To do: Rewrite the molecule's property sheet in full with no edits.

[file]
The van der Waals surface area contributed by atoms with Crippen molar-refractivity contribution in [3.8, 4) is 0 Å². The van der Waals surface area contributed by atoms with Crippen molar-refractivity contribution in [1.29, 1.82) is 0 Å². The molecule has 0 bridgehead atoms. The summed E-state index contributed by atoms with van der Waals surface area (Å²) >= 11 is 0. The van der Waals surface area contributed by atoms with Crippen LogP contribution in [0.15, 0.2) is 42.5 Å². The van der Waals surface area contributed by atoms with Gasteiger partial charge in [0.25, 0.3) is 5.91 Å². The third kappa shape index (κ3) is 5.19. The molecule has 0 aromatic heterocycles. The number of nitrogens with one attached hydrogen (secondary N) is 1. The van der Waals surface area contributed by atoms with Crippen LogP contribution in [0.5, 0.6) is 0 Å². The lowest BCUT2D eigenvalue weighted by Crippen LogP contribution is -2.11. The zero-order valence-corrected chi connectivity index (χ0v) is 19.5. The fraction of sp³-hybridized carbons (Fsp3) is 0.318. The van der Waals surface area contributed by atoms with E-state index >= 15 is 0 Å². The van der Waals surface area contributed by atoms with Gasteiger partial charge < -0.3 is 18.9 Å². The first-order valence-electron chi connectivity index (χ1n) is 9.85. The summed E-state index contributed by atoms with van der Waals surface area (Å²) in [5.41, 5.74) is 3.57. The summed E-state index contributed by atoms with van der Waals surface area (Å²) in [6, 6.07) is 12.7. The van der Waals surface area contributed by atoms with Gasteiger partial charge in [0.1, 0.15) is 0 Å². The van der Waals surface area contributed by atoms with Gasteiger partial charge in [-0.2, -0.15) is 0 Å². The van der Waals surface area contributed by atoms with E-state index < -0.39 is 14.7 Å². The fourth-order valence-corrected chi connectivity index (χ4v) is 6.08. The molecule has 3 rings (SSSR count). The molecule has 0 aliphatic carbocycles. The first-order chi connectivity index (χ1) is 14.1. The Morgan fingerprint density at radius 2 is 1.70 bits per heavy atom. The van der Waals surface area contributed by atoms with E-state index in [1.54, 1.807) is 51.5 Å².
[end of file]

The van der Waals surface area contributed by atoms with Crippen molar-refractivity contribution in [3.8, 4) is 0 Å². The van der Waals surface area contributed by atoms with Crippen molar-refractivity contribution in [1.29, 1.82) is 0 Å². The molecule has 0 bridgehead atoms. The summed E-state index contributed by atoms with van der Waals surface area (Å²) >= 11 is 0. The van der Waals surface area contributed by atoms with Crippen LogP contribution in [0.15, 0.2) is 42.5 Å². The van der Waals surface area contributed by atoms with Gasteiger partial charge in [0.25, 0.3) is 5.91 Å². The third kappa shape index (κ3) is 5.19. The molecule has 0 aromatic heterocycles. The number of nitrogens with one attached hydrogen (secondary N) is 1. The van der Waals surface area contributed by atoms with Crippen LogP contribution in [0.5, 0.6) is 0 Å². The lowest BCUT2D eigenvalue weighted by Crippen LogP contribution is -2.11. The zero-order valence-corrected chi connectivity index (χ0v) is 19.5. The fraction of sp³-hybridized carbons (Fsp3) is 0.318. The van der Waals surface area contributed by atoms with E-state index >= 15 is 0 Å². The van der Waals surface area contributed by atoms with Gasteiger partial charge < -0.3 is 18.9 Å². The first-order valence-electron chi connectivity index (χ1n) is 9.85. The summed E-state index contributed by atoms with van der Waals surface area (Å²) in [5.41, 5.74) is 3.57. The summed E-state index contributed by atoms with van der Waals surface area (Å²) in [6, 6.07) is 12.7. The van der Waals surface area contributed by atoms with Gasteiger partial charge in [0.1, 0.15) is 0 Å². The van der Waals surface area contributed by atoms with Gasteiger partial charge in [-0.2, -0.15) is 0 Å². The van der Waals surface area contributed by atoms with E-state index < -0.39 is 14.7 Å². The fourth-order valence-corrected chi connectivity index (χ4v) is 6.08. The molecule has 3 rings (SSSR count). The molecule has 0 aliphatic carbocycles. The first-order chi connectivity index (χ1) is 14.1. The Morgan fingerprint density at radius 2 is 1.70 bits per heavy atom. The van der Waals surface area contributed by atoms with E-state index in [1.54, 1.807) is 51.5 Å².